This is the question that Paul Starobin, writing for the Wall Street Journal, asks.
In the face of a ballooning, irresponsible federal government that seems to defy every principle of republican virtue, this is a question that continues to sound sweet in the longing ears of closet secessionists.
And for the first time since the Civil War, secession is not a word that is equated with ignorance, extremism, and failed causes. It is a word that is beginning to sound more and more apropos as we are both pushed and pulled toward decentralization.
Pushed we are indeed, in the face of mounting debt and government intrusion into our lives – an intrusion that is on the upward trend, made even more heinous by the ever-rising ratio of representative to citizen, as our population grows and the number of our legislators remains forever fixed.
Yet simultaneously, we are pulled by the growth of “mega-regions” – the devolution of the national economy into distinct concentrations of regional economic power and population density.
It is truly as if we are making a revolution on the wheel of governance, and we seem to be near apogee, a lonely satellite of a distant Jeffersonian ideal.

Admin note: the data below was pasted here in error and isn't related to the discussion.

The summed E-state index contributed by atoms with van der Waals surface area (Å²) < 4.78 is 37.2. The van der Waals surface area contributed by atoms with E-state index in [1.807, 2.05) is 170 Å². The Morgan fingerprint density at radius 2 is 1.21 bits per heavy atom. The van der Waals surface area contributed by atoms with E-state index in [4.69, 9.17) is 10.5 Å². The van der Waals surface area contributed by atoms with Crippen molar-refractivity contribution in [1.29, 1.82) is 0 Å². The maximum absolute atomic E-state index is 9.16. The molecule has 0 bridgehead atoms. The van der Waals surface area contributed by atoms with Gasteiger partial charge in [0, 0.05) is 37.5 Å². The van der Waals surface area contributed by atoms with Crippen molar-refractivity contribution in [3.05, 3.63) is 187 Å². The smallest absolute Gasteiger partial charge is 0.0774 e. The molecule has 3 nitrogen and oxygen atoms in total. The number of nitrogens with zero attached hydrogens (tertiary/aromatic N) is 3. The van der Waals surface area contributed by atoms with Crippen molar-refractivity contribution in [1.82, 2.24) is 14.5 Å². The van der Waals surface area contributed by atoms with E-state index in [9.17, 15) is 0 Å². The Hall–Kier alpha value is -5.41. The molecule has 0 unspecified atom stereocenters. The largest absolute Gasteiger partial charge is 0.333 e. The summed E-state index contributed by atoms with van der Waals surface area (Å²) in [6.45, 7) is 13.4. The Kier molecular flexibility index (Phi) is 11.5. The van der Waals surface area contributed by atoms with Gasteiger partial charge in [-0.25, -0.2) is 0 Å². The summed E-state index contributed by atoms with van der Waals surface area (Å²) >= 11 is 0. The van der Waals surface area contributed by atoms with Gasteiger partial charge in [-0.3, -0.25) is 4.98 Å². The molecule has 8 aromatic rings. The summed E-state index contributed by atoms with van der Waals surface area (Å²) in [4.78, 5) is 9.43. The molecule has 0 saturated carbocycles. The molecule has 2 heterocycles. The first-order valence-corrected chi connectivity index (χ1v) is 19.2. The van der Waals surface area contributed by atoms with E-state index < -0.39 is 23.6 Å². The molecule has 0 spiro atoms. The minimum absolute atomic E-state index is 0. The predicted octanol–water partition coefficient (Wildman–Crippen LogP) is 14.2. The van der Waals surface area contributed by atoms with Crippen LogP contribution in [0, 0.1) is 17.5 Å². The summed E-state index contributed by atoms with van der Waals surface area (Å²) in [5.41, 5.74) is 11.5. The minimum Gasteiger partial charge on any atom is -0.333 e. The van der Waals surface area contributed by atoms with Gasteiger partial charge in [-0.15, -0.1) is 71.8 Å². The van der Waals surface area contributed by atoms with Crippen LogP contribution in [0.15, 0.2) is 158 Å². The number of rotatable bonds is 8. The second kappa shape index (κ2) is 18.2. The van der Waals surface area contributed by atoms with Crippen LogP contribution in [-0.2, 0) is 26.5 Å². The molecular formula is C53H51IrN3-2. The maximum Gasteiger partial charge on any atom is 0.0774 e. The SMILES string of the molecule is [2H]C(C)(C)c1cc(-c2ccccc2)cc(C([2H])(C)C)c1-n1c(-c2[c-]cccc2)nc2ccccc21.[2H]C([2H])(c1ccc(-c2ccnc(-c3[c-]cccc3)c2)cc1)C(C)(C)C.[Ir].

Will we orbit back to such virtues? Will we take our cues from the modern city-states like Singapore and Dubai? Will we allow a devolution of our government into more compact, comprehensive, concentrated regional units of more representative government, where citizens, with the gifts of market integration and globalization, will be able to maximize political freedoms without the expense of lost economic liberty?
As we prepare to pass healthcare reform, as we continue the meteoric growth of the money supply, as we (read: our distant and removed representatives) sow the seeds of fiscal disaster, we must ask ourselves if we are not creating the very conditions for critical mass from which our implosion is inevitable?
Will we one day look back at states like Alaska, Texas, and Vermont, and hail them as the bellwethers of change?
When the Governor of Texas goes beyond the unique but latent sense of nationalism of most Texans and actually suggests to the national press that secession is a rational option; when we read the last works of the visionary of foreign relations George Kennan and come across suggestions of the dissolution of our monstrous nation-state; when individual states are so large and unwieldy themselves, i.e. California, that they are in fiscal straights; when our national government continues to plunge itself into deeper debt and ensures a nasty and brutish existence for future generations under the supreme weight of high taxation and runaway inflation; when articles by well-reputed scholars that legitimately put forth the idea of devolution as a way for American culture and ideals to not just survive, but thrive, get published in America’s top newspapers…
then we know it is time again to think about this seriously. The time of neo-secessionism may finally have arrived.